A great thing about books is how they can sit on your shelf for months, if not years, untouched, until you pick one of them up on a whim and it changes how you look at the world. Such is the case for me with "The Heart Aroused," which I brought home last year from a used bookstore. ...

    Many of you are aware of the SIM RLF (Society of Information Management Regional Leadership Forum) reading list that is updated each year and posted on their site - http://www.simnet.org/?page=5_RLF_Boo.... One book that has consistently appeared on the list is David Whyte's "The He...

    My favorite part of this book was Whyte's selection of poetry and stories. As an anthology it is worth looking through. Further, his commentary on corporate life and the depression of the soul is spot on. I wonder, however, if some corporations have taken his advice since 1995. Ther...

    This book found me, literally and figuratively. David Whyte's amazing talent puts the classic writers and poets into context for modern society. "The question is whether you will give yourself to the great life consciously. The German poet Rilke said: Winning does not tempt that ma...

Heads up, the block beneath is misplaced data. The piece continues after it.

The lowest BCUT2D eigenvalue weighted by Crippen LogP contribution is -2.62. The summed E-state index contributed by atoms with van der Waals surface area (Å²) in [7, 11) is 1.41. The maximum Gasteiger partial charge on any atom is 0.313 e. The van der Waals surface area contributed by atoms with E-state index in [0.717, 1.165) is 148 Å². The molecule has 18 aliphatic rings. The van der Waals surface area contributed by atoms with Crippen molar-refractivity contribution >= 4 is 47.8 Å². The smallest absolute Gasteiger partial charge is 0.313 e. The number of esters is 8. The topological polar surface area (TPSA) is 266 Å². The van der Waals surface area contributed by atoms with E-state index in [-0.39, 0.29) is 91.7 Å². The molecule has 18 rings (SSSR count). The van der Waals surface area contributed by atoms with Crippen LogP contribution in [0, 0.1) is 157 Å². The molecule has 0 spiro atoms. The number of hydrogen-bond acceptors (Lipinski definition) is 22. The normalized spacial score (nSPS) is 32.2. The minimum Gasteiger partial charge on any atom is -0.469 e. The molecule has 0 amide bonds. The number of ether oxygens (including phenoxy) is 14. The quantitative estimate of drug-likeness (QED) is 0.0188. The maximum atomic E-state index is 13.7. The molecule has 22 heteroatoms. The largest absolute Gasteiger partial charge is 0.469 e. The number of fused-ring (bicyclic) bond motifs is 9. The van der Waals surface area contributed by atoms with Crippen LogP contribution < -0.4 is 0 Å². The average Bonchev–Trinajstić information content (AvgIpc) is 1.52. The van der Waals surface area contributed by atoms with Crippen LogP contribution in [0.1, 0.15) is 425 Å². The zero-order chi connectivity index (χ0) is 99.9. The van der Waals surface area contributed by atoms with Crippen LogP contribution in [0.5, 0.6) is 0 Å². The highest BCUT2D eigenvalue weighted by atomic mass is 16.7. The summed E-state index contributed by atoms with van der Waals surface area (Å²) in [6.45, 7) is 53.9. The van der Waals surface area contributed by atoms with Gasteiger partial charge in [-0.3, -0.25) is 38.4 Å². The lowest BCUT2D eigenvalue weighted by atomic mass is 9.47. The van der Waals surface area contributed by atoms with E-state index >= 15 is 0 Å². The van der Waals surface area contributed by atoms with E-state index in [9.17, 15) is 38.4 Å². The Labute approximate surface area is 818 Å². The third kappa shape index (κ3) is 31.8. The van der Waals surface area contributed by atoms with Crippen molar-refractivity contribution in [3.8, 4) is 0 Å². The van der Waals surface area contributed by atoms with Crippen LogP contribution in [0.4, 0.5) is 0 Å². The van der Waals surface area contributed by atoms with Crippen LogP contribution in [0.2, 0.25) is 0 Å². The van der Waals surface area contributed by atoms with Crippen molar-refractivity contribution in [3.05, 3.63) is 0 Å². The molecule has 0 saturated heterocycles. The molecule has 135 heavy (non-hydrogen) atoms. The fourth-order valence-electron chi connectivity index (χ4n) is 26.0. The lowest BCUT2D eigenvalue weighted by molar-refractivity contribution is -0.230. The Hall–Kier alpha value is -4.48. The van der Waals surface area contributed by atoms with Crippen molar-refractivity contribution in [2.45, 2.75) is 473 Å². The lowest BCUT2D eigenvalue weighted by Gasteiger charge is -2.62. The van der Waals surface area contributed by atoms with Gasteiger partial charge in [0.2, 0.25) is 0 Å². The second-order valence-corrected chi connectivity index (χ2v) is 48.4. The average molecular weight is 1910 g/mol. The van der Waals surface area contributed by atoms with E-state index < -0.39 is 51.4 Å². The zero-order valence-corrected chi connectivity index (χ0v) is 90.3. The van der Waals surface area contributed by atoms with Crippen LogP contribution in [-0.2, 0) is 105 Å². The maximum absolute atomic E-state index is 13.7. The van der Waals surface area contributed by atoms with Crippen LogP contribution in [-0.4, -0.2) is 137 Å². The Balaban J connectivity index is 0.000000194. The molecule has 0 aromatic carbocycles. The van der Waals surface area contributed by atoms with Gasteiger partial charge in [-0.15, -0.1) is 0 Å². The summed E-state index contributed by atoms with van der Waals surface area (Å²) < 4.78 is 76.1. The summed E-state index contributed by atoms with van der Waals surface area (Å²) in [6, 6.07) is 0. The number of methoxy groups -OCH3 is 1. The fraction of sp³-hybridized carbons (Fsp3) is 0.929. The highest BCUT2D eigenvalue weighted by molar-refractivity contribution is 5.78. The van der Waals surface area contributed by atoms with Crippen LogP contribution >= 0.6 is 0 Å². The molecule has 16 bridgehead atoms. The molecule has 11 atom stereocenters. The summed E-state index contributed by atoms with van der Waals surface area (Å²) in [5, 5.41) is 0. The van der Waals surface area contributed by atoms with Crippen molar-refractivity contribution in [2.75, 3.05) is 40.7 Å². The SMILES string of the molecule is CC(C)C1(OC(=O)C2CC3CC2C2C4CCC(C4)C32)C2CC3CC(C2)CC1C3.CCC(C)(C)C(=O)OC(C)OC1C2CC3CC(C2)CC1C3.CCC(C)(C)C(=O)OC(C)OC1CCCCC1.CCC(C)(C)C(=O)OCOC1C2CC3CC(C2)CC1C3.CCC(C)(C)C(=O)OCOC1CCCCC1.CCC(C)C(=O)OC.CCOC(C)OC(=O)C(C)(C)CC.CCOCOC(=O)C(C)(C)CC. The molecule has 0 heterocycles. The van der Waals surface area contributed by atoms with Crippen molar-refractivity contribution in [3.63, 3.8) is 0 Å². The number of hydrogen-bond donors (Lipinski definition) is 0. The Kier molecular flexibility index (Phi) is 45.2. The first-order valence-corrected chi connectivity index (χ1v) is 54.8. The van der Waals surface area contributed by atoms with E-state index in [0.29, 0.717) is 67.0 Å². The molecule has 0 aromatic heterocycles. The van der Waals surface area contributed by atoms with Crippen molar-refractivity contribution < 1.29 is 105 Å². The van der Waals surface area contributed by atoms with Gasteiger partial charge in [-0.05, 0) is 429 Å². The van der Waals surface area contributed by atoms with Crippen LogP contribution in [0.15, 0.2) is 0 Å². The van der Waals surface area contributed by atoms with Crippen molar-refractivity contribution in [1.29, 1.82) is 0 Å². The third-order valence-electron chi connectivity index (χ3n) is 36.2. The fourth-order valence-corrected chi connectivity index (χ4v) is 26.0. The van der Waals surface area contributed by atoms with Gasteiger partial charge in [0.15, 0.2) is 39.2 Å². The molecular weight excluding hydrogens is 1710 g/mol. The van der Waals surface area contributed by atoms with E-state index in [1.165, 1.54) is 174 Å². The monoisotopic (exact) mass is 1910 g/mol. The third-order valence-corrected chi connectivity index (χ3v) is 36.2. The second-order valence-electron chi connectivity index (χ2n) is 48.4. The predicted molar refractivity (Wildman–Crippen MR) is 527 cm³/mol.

I can't remember why I picked this up, but it was pretty good for not having read a review or anything beforehand. Whyte explores traditional story-telling (classic poetry like Beowulf) in the context of the work-a-day world, demonstrating how it is pretty common to stuff the dark part...

    I think David Whyte is a terrific writer. I was given this book by a friend who is in the corporate world. I, however, am not. I work with elementary school children so the information about corporate cultures was a foreign world to me. It did help me understand the struggle of those w...

    A moving and poetic paean to the soul, the spirit, and the art of work. This book isn't filled with actionable tips and tricks, but still contains plenty of meat to inspire and guide artistic souls making their way through the corporate employment experience. What I love about Whyte, s...